OPINIONS Commentary: Medical assisted suicide goes beyond the choice of life and death


Commentary: Medical assisted suicide goes beyond the choice of life and death

By Terry Guanlin Li | People's Daily app

07:54, June 27, 2018


Medical technology has come a long way in regard to treating and curing various diseases, yet we are still hopeless when dealing with many types of terminal illnesses, like advanced forms of cancer. Medical assisted death is becoming a major topic for discussion and it is even being legalized in many states and countries, despite its taboo subject matter. While the controversy remains unsettled, it is reasonable to suggest that the effects of medical assisted death go beyond the choice itself.

According to a story by ABC, an Australian scientist named David Goodall, 104, decided to travel to Switzerland to end his life at a euthanasia clinic in May 2018. Goodall was not sick, he simply chose to end his life because his body was deteriorating, and he had lost the desire to live.

On May 15, California’s Riverside County Superior Court Judge Daniel A. Ottolia overturned the End of Life Option Act, which allowed doctors to prescribe lethal drugs at the request of terminally ill patients, according to CNN.

The judge claimed the act was “unconstitutional” despite the rising number of patients requesting medical assisted suicide pills in 2017. Many groups, including the American Academy of Medical Ethics, filed lawsuits to overturn the act when it first took effect on June 9, 2016.

Those who are against the act argued that medical aid in dying does not serve the stated purpose of the special legislative session which passed the law. These advocates argue that choosing when to die is no longer a personal decision since the involvement of the medical system, family members, and social impact has changed the purpose of medical assisted death laws from their intended function.

California resident Brittany Maynard, 29, moved to Oregon in June 2014 to take advantage of the state’s medical assisted death law so she could end her life in peace. Maynard’s family supported her decision, since they knew she was suffering due to her terminal brain cancer. Following her death, Maynard’s family returned to California and pushed for the implementation of the End of Life Option Act.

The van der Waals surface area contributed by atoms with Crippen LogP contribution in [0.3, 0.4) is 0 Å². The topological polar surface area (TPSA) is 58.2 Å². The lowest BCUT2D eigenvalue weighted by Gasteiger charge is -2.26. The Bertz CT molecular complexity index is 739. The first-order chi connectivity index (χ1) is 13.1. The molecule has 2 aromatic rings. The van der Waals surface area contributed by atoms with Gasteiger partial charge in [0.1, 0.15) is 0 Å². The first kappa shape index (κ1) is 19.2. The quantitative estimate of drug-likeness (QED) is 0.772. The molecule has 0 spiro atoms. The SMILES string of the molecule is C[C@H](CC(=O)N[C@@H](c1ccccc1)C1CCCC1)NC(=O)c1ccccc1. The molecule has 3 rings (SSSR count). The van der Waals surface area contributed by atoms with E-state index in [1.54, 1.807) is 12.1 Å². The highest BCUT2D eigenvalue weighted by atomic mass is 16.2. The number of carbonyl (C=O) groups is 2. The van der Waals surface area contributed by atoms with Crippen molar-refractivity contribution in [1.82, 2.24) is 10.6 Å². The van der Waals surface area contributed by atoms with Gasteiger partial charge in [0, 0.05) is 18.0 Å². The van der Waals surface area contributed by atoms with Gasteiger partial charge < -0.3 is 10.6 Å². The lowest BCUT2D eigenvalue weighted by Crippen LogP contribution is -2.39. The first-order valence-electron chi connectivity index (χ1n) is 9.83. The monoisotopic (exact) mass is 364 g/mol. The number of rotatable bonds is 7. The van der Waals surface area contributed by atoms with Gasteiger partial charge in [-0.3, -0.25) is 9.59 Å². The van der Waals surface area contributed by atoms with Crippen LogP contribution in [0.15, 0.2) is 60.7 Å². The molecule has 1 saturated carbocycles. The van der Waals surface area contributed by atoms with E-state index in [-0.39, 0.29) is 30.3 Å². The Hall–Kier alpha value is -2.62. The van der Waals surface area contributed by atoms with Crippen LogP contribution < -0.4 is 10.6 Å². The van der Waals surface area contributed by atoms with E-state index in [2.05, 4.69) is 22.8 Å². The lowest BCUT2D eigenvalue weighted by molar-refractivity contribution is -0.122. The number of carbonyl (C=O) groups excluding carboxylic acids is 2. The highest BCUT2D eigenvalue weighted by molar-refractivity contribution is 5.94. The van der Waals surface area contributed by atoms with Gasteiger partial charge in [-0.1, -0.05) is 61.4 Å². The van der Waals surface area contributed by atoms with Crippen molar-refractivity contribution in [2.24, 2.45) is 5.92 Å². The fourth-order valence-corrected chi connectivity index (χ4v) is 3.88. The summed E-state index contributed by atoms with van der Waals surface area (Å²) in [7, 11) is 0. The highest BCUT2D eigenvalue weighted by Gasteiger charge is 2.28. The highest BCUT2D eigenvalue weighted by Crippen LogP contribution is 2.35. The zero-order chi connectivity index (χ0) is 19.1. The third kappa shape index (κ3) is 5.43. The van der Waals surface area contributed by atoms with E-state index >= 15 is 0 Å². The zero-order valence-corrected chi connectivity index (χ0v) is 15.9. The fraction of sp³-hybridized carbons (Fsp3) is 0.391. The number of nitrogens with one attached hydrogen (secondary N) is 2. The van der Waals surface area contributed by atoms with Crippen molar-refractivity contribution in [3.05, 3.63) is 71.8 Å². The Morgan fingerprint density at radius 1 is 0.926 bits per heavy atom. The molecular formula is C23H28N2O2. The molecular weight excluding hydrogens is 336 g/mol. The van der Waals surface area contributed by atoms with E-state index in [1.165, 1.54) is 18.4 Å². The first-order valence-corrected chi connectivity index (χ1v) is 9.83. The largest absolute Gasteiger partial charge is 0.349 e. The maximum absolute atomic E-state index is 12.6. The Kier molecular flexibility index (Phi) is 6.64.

Maynard’s family was supposed to be the strongest opposition for her decision to take advantage of medical assisted death laws, but they ended up supporting her decision. It’s almost unfathomable to understand the perspective of a parent whose child is dying and an even stranger case when considering the topic of assisted suicide.

Inherited diseases, like Lou Gehrig’s Disease or fibrodysplasia ossificans progressiva, are another aspect that helps push for the advocacy of medical assisted death since some argue that its more humane to die rather than live with such horrific disorders.

Yet some people argue that it is irresponsible for these decisions to be made judges or politicians, since they do not know the difficulties that terminally ill patients go through. This begs the question – who is allowed to say whether a person or group of people have the right to end their lives?

According to the Los Angeles Times, 374 Californians chose to end their lives under the End of Life Option Act in 2017. In the first 18 months after the law took effect, a total of 485 Californians took their life with lethal drugs prescribed by doctors. 

Demand exists for medical assisted suicide.

The public is starting to realize that sometimes it better to die with dignity as opposed to slogging through life and being kept alive by dozens of pills each day.

However, some people are also trying to take advantage of having such an act in place and are requesting suicide medication to escape their debt. These opportunists should not be the reason for society to determine whether medical assisted suicide should be banned or not.

For now, the only thing medical institutions can do is conduct detailed examinations on patients who opt for medical assisted death in order to set up boundaries to verify qualified patients. One obvious parameter would be allowing medical assisted death to people with terminal illnesses and those who have exhausted their medical technology options.

Before his death, Goodall said “one should be free to choose their death and when it is an appropriate time.”

After his death, the debate behind the legality of medical assisted death began to creep back into the public’s eye. However, the topic of medical assisted death does not have one a simple answer and its debate rages on.

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